“The Black Man In the CIA” by LEUTRELL “Mike” OSBORNE, Sr.

by November 25, 2019

CIA? THINK YOU KNOW?

A young man grows up in Washington D.C. seeking adventure and burning with desire to achieve great things. He finds the keys to making his dreams come true are with the Central Intelligence Agency. With his wife and life partner Rose he strikes out on his journey that is remarkable, dangerous as well as fulfilling.

This is his story. He tells it in his own words; through the prism of his unique life experiences, the Black Man in the CIA.

He worked for the CIA, one of the 17 Departments and Agencies of the National Intelligence Communities in particular, the Central Intelligence Agency (CIA) during the Cold War years. Leutrell M. Osborne Sr. (Mike) tells his story to document the former Spy Manager’s history in the CIA while providing insights for others to understand his rise to become a spy manager supervising CIA agents and assets in over 30 countries, and in addition to that also becoming the only spy manager who also has gained six years of experience in Information Assurance (IA).


ENERGY, INSPIRATION, FOCUS

BIO:  Leutrell “Mike” Osborne joined the CIA in 1957, and became one of the first African American Case Officers (C/O).  He directed CIA agents and assets in over 24 countries on three continents.  Mr. Osborne is the only C/O to also serve as a Communications Security Officer (COMSEC Officer) for over six years.  Mr. Osborne resigned his post at CIA in 1984 to pursue private sector opportunities.  He returned to government service in 1989, where he oversaw Small Business Administration contracting programs for the Office of Personnel Management.

In 1994, Mr. Osborne retired from Federal Government after 31 years of service.  He then returned to private sector advising small businesses on the acquisition of government contracts.  In addition, he began an active schedule of personal appearances, radio interviews and television commentary. He and his wife, Rose, have been married for more than 50 years and have five children.  Mr. Osborne lives in Annapolis, Maryland and spends his time with family, working on his memoirs, writing fiction and providing inspirational and transformational leadership speeches to audiences throughout the country.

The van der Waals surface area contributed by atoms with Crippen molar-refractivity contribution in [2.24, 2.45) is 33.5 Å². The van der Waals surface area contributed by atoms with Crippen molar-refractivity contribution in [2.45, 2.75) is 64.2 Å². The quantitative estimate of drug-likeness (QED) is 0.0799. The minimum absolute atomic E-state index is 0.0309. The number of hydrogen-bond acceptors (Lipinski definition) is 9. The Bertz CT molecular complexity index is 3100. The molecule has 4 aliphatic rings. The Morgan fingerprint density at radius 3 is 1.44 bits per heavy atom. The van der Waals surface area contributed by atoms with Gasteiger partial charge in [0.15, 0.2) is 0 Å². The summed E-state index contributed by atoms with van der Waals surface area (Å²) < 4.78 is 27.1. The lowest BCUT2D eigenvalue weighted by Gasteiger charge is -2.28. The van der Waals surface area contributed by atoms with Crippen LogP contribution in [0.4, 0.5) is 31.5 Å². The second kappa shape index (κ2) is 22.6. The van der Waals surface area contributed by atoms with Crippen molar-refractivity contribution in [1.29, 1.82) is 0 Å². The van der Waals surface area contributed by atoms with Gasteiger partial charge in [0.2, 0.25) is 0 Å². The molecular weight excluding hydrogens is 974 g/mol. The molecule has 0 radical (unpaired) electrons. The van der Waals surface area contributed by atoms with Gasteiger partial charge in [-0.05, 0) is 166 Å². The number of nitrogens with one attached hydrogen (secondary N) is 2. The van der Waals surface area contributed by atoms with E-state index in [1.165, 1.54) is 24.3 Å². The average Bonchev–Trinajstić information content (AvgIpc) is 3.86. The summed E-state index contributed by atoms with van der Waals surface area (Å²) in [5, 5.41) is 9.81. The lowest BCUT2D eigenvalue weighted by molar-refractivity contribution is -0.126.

As CHIEF VISIONARY OFFICER of  THE OSBORNE GROUP (TOG) and the Founder and Managing Director of the Dark Operative Series, LLC, Mr. Osborne is available for speaking engagements and consulting opportunities.  He overcame many economic, educational and discriminatory challenges to become one of the first African American Case Officers in the Central Intelligence Agency.  As a Case Officer, Mr. Osborne had the opportunity to recruit and manage spies, travel the world and helped fight the Cold War.  After transferring to COMSEC in 1976, Mr. Osborne became involved with the higher echelons of the science and technology of counter intelligence.  Throughout his career, Mr. Osborne displayed a passion to continually analyze and improve processes to achieve more optimal results.  In 1984, Mr. Osborne took these transformation skills into the private sector as an independent business owner and private consultant.  After coming to understand the challenges facing small businesses, Mr. Osborne was hired by the Office of Personnel Management to oversee its small business contracting programs.

As an inspirational speaker and expert in national security, Mr. Osborne speaks and consults with leaders of industry and government, young people aspiring to careers in the agencies and departments of the intelligence community.  Audiences find Mr. Osborne’s presentations engaging, motivating, informative and humorous.  He has also appeared on numerous radio and television programs speaking on problems related to security and countering national and foreign threats.